An object supplementary to the present invention is the stabilization of the spinnable polyhexamethylene adipamide against light and heat attack depending on the application desired. In particular its use for technical yarns and tire cord requires good stabilization of the polymeric mass and formed fibers against heat and oxygen by adding well-known heat stabilizers such as diarylamines, N-substituted p-phenylene-diamines, mercaptobenzimidazoles, copper salts and iodine compounds either alone or in the form of mixtures. Addition may take place prior, during or on completion of the reaction.

In a principal aspect, the present invention relates to the multi-stage conversion of adiponitrile and hexamethylene diamine in the presence of excess water which takes place according to the following summation reaction: ##STR1##

Intermediate products of a low molecular weight are formed from the addition and conversion of nitrile groups with water into different acid amides, for instance, δ-cyanovaleric acid amide and adipic acid diamide. When the reaction conditions, as defined in the present invention and described further hereinafter, are observed, pure adiponitrile is completely converted and disappears after a short reaction period without noteworthy development of ammonia. The acid amides and nitrile amides which formed then react in the form of a transamidation with the amino groups of hexamethylene diamine, forming ammonia, and then reacting further to aminoalkylated acid amides and to the initial polyamide products. A certain part of the saponifications of the nitrile groups or the resulting acid amides into the corresponding acids or ammonium salts is also feasible. As the thermally most unstable compound in this process, the adiponitrile can easily react, intramolecularly, to 2-cyanocyclopentanoneimine which leads to gels and discolorations by further undesirable reactions.

Suprisingly it has been further found, in contrast to the teachings of Onsager, that utilizing the conditions according to the present invention, i.e. using an autogenous pressure of 22-24 bar and the preferred temperatures of more than 225° C., always less than 1% free ammonia is present in the reaction product. Because of the physical conditions according to the present invention, only an ammonia content of 0.30 to 0.45% can be present during the pressure phase in the reaction product. Higher ammonia contents as expressly required by Onsager necessitate higher pressure, i.e. 30 bar as a minimum and temperatures lower than 225° C. at the beginning of the reaction.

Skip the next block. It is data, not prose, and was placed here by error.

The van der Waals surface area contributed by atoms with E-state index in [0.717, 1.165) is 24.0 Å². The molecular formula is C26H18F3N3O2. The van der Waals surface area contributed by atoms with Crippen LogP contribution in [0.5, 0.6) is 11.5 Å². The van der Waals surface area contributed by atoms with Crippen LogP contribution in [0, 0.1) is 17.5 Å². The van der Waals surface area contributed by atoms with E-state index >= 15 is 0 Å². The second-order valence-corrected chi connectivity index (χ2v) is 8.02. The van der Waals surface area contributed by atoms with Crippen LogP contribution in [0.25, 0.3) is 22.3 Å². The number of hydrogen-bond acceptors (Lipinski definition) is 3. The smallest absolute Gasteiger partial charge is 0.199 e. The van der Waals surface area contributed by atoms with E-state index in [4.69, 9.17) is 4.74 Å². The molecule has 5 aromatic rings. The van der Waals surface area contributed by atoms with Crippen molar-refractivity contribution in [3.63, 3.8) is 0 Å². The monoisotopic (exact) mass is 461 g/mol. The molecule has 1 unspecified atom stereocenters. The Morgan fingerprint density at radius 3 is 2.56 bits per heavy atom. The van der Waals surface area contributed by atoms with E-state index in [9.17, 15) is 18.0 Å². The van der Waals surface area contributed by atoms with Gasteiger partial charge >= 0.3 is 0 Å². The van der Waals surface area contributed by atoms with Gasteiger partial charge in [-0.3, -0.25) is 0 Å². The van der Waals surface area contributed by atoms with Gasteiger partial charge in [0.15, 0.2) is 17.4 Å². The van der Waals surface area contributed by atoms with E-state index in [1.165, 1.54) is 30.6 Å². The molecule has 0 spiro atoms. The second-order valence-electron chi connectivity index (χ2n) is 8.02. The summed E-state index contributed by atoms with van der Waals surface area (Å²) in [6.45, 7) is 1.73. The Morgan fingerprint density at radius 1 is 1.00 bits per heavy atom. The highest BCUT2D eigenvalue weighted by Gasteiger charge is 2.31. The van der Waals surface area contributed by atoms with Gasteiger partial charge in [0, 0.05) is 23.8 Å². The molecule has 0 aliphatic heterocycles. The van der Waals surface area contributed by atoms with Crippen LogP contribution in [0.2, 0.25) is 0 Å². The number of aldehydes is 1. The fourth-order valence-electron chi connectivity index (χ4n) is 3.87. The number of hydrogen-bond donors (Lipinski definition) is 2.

The advantages, from an economical point of view, are, with the process according to the present invention, quite obvious, as a maximum pressure up to 25 bar and therefore less expensive equipment, shorter reaction times, better product qualities, and less waste water are utilized or obtained.

These and other objects, advantages and features of the invention will be set forth in the detailed description which follows:

BRIEF DESCRIPTION OF THE DRAWING

FIG. 1 is a flow diagram of the process disclosed herein for the production of spinnable polyamides.

DETAILED DESCRIPTION OF THE PREFERRED EMBODIMENT

As detailed in FIG. 1, hexamethylene diamine 2 and adiponitrile 3 are fed continuously in equimolar quantities into a heatable preparation boiler 6. At the same time, a catalyzer solution 1, approximately 10% in water, and demineralized water 5 or ammonia-containing water 4 are stirred in. The homogeneous mixture is continuously heated by means of a controllable piston pump 7, by way of a heat exchanger 8, to approximately 220° C. and is led to the first stage 9 of the reaction cascade. At a controlled reaction temperature of approximately 245° C. and a reaction pressure of 24 bar, gaseous ammonia and water, which are carried along according to partial pressure, escape through the relief valve 12 by way of the dephlegmator 11. The water is condensed to a great extent by the dephlegmator 11 and returned to the reactor 9. The dephlegmator 11 is operated at a temperature of approximately 45° C.

If necessary, pigments, preferably as titanium dioxide, may be added as prepared suspensions in adiponitrile or mixtures of adiponitrile and water as 10-40% suspension concentrates. The pigments are led to the first stage 9 of the reaction cascade by way of line 10 along with dispersion agents, which may be polymetasilicates, polyphosphates or polyvinyl alcohols. The pigment concentrations are preferably 0.1-3 mass %.

Because of the difference in the levels of the reaction cascade, the partially converted reaction product enters continuously into the second stage 13 of the reaction cascade with equal pressure. Further heating of the reaction mass to 270° to 280° C. takes place in the second stage 13.

Released ammonia and water flow from the second stage 13 to the common relief valve 12 also by way of a dephlegmator 14. The water is condensed for the greatest part by the dephlegmator 14 and then travels again to the reactor 13. The working temperature of the dephlegmator 14 is at approximately 55° C. Released ammonia and also water, in small quantities, flow by way of a condensing receiver 16, with an attached cooler 19, at a temperature of approximately 35° C., to a separate ammonia recovery 25.